Research reveals that gut bacteria in small intestines can trigger autoimmune response, according to a study conducted on March 8, 2018.
This autoimmune reaction can be suppressed using an antibiotic or vaccine that is designed to target the bacteria. The results of this study promises new approaches that can be used in the treatment of chronic autoimmune conditions, which includes systemic lupus and autoimmune liver disease. Various studies have linked gut bacteria to a range of diseases. Therefore, to bring more clarity to that link, researchers focused on Enterococcus gallinarum. Outside of the gut is spontaneously translocated to lymph nodes, liver and spleen by this bacterium.
In tissues outside the gut of mice, the production of auto-antibodies and inflammation was initiated by E. gallinarum. The same was confirmed in cultured liver cells of healthy people. Further experiments found that autoimmunity in mice can be suppressed using an antibiotic aimed at E. gallinarum. Martin Kriegel, senior author said, “The vaccine against E. gallinarum was a specific approach, as vaccinations against other bacteria we investigated did not prevent mortality and autoimmunity.” To avoid targeting other bacteria in the gut, the vaccine was delivered through injection in muscle.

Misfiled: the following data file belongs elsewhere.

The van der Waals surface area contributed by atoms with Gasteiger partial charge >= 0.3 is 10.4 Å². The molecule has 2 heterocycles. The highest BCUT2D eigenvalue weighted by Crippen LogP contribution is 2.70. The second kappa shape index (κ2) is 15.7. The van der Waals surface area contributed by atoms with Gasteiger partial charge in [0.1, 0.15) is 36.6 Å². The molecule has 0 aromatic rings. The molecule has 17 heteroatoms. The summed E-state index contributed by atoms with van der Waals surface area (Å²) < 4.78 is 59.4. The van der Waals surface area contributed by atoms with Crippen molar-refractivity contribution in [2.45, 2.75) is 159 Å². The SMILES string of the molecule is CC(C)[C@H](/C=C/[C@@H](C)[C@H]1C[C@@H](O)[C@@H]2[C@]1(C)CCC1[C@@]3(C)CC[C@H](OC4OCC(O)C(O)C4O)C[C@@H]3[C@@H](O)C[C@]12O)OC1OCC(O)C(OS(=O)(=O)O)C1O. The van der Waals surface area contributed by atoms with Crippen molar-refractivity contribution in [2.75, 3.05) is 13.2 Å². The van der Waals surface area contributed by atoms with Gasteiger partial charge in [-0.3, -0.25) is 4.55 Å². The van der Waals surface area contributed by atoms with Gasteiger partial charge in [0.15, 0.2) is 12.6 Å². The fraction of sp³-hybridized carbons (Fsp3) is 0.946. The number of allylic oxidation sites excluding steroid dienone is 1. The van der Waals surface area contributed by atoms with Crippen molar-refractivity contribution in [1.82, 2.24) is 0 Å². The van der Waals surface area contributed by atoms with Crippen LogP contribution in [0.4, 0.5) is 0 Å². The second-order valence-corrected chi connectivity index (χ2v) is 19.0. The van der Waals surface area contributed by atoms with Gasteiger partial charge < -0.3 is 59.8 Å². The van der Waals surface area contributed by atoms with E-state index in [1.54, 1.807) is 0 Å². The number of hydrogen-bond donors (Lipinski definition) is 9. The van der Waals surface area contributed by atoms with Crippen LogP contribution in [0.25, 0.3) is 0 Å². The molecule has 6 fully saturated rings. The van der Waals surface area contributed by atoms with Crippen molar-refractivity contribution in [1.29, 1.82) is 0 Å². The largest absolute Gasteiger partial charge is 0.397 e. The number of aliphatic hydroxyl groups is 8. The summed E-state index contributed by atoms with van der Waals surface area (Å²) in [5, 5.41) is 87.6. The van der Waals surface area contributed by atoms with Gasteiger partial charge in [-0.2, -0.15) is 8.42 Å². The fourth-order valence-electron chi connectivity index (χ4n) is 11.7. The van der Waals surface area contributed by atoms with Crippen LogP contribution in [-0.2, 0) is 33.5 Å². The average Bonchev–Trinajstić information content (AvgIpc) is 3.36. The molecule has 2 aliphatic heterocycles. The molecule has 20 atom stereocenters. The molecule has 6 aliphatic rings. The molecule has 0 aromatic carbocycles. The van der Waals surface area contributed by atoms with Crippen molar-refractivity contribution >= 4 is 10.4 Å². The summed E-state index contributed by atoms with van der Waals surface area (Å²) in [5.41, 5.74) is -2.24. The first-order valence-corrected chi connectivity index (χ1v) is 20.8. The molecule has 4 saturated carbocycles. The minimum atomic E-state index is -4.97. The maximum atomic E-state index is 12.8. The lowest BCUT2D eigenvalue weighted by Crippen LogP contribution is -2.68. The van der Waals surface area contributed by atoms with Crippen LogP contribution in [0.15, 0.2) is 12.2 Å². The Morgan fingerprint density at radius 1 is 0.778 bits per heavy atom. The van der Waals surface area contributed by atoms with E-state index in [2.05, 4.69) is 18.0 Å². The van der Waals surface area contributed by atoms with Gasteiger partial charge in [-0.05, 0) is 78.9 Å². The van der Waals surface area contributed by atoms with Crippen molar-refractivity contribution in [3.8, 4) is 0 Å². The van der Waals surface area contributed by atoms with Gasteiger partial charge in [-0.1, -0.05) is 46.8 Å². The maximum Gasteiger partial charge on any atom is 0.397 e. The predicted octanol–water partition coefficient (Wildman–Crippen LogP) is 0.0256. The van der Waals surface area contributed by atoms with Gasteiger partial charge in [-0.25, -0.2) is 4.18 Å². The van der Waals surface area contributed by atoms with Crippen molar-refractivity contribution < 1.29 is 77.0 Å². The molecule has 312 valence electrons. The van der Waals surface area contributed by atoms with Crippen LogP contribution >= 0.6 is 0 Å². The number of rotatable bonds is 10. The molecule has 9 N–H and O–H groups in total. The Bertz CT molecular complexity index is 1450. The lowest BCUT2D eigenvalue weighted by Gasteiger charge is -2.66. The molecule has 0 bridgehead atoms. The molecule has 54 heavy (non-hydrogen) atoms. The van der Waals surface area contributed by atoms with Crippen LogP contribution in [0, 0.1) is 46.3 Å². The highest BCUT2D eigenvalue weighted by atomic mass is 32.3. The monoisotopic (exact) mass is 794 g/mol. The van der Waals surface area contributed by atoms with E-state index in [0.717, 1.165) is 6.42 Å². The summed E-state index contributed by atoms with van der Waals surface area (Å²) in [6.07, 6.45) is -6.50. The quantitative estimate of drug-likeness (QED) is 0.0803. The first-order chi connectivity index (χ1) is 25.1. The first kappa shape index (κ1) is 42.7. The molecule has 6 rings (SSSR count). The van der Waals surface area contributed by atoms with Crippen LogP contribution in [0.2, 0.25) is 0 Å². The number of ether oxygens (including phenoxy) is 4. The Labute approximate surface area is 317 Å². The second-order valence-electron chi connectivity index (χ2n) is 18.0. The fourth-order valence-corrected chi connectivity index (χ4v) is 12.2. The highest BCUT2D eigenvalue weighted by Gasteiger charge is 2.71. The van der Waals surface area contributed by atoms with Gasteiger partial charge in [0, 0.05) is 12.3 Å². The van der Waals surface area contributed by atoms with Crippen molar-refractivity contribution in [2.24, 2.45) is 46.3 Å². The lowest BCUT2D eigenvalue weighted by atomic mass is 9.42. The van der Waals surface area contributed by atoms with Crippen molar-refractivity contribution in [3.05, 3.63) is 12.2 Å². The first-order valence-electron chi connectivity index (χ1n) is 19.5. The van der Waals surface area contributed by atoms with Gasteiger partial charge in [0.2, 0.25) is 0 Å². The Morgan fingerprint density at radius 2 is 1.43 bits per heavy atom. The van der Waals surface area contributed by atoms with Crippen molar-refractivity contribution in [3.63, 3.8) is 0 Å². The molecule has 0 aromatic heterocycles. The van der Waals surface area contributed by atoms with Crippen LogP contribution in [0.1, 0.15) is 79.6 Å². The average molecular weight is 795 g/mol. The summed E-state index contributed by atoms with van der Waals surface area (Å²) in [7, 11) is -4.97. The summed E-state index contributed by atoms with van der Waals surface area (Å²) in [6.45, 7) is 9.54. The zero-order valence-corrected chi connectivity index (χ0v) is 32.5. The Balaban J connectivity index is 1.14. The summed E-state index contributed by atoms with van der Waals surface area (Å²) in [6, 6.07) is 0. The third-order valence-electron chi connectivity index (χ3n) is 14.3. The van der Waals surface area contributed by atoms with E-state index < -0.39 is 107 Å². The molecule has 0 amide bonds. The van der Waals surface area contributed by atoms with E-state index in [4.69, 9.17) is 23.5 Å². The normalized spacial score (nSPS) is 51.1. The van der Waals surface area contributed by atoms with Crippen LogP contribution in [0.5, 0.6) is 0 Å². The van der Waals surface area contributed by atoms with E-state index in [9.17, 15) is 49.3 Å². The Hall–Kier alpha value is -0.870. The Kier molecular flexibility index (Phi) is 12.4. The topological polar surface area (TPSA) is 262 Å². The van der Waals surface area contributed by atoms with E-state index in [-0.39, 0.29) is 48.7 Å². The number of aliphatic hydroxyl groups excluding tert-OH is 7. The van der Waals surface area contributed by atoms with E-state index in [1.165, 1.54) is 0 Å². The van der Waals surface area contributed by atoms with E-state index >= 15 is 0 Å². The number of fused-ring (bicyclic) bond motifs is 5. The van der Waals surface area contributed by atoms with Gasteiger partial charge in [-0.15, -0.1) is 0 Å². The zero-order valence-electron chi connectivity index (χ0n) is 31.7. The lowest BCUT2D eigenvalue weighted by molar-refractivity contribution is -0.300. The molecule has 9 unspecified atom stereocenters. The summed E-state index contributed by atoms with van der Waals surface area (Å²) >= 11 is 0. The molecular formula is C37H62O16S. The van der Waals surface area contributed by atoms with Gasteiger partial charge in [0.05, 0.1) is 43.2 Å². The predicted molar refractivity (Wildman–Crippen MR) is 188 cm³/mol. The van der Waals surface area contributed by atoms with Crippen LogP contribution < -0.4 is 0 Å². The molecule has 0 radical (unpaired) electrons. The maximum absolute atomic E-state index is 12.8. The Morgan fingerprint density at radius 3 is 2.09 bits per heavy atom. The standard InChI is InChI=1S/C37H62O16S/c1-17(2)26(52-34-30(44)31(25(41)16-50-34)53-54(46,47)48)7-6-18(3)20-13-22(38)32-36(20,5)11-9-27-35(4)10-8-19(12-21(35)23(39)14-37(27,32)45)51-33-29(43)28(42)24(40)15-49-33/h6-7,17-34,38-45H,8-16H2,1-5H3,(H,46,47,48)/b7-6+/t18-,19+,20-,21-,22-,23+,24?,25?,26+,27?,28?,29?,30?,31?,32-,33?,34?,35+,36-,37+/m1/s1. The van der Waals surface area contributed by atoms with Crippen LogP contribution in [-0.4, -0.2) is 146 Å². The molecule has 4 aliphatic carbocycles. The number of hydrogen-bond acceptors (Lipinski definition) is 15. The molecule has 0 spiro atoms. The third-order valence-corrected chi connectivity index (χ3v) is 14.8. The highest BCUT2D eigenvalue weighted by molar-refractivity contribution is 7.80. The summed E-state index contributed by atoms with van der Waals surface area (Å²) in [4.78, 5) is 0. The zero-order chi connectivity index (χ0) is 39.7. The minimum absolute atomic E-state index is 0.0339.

The research team is planning for further research and meanwhile, current findings can be used in the treatment of systemic lupus and autoimmune liver disease. Martin said, “Treatment with an antibiotic and other approaches such as vaccination are promising ways to improve the lives of patients with autoimmune disease.” This study can be related to the autoimmune disease treatment market, as detailed in the autoimmune disease treatment market report published by Coherent Market Insights.